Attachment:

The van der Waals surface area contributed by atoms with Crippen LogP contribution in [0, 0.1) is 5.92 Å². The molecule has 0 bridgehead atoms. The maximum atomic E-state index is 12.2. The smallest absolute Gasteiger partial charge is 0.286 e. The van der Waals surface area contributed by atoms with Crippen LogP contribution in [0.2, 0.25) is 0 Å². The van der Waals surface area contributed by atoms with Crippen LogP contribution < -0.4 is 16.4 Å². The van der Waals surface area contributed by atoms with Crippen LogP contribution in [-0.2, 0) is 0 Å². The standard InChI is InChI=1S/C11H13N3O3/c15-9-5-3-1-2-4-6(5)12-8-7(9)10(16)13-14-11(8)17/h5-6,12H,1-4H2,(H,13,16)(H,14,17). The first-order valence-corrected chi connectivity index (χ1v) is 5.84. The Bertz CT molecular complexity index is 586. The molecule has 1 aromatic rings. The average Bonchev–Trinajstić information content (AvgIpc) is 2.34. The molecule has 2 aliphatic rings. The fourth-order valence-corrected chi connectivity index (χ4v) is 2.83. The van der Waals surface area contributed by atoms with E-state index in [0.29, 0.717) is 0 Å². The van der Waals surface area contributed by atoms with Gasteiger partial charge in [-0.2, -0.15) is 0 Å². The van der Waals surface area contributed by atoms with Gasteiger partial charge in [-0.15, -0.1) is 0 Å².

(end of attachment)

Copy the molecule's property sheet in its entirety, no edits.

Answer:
The van der Waals surface area contributed by atoms with Crippen LogP contribution in [0, 0.1) is 5.92 Å². The molecule has 0 bridgehead atoms. The maximum atomic E-state index is 12.2. The smallest absolute Gasteiger partial charge is 0.286 e. The van der Waals surface area contributed by atoms with Crippen LogP contribution in [0.2, 0.25) is 0 Å². The van der Waals surface area contributed by atoms with Crippen LogP contribution < -0.4 is 16.4 Å². The van der Waals surface area contributed by atoms with Crippen LogP contribution in [-0.2, 0) is 0 Å². The standard InChI is InChI=1S/C11H13N3O3/c15-9-5-3-1-2-4-6(5)12-8-7(9)10(16)13-14-11(8)17/h5-6,12H,1-4H2,(H,13,16)(H,14,17). The first-order valence-corrected chi connectivity index (χ1v) is 5.84. The Bertz CT molecular complexity index is 586. The molecule has 1 aromatic rings. The average Bonchev–Trinajstić information content (AvgIpc) is 2.34. The molecule has 2 aliphatic rings. The fourth-order valence-corrected chi connectivity index (χ4v) is 2.83. The van der Waals surface area contributed by atoms with E-state index in [0.29, 0.717) is 0 Å². The van der Waals surface area contributed by atoms with Gasteiger partial charge in [-0.2, -0.15) is 0 Å². The van der Waals surface area contributed by atoms with Gasteiger partial charge in [-0.15, -0.1) is 0 Å².